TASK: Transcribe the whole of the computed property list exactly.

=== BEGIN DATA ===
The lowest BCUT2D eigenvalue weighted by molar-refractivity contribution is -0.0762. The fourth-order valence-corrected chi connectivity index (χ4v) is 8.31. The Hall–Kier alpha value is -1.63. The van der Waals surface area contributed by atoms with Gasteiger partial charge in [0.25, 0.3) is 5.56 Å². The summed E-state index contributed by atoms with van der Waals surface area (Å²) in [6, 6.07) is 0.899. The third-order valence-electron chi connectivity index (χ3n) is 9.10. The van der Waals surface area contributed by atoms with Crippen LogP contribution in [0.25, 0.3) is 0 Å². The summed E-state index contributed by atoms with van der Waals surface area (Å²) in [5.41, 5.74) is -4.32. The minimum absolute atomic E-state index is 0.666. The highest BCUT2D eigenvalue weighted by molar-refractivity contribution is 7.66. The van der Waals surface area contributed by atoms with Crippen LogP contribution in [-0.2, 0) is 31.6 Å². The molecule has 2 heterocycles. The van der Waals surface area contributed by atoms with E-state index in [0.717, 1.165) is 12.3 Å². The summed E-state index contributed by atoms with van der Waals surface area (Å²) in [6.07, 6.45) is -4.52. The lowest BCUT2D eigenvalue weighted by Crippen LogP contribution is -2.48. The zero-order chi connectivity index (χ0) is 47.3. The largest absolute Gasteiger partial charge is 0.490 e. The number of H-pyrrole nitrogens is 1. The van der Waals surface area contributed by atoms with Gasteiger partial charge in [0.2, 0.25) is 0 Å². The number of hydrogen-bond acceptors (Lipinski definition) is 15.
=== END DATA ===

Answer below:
The lowest BCUT2D eigenvalue weighted by molar-refractivity contribution is -0.0762. The fourth-order valence-corrected chi connectivity index (χ4v) is 8.31. The Hall–Kier alpha value is -1.63. The van der Waals surface area contributed by atoms with Gasteiger partial charge in [0.25, 0.3) is 5.56 Å². The summed E-state index contributed by atoms with van der Waals surface area (Å²) in [6, 6.07) is 0.899. The third-order valence-electron chi connectivity index (χ3n) is 9.10. The van der Waals surface area contributed by atoms with Crippen LogP contribution in [0.25, 0.3) is 0 Å². The summed E-state index contributed by atoms with van der Waals surface area (Å²) in [5.41, 5.74) is -4.32. The minimum absolute atomic E-state index is 0.666. The highest BCUT2D eigenvalue weighted by molar-refractivity contribution is 7.66. The van der Waals surface area contributed by atoms with Crippen LogP contribution in [-0.2, 0) is 31.6 Å². The molecule has 2 heterocycles. The van der Waals surface area contributed by atoms with E-state index in [0.717, 1.165) is 12.3 Å². The summed E-state index contributed by atoms with van der Waals surface area (Å²) in [6.07, 6.45) is -4.52. The lowest BCUT2D eigenvalue weighted by Crippen LogP contribution is -2.48. The zero-order chi connectivity index (χ0) is 47.3. The largest absolute Gasteiger partial charge is 0.490 e. The number of H-pyrrole nitrogens is 1. The van der Waals surface area contributed by atoms with Gasteiger partial charge in [0.2, 0.25) is 0 Å². The number of hydrogen-bond acceptors (Lipinski definition) is 15.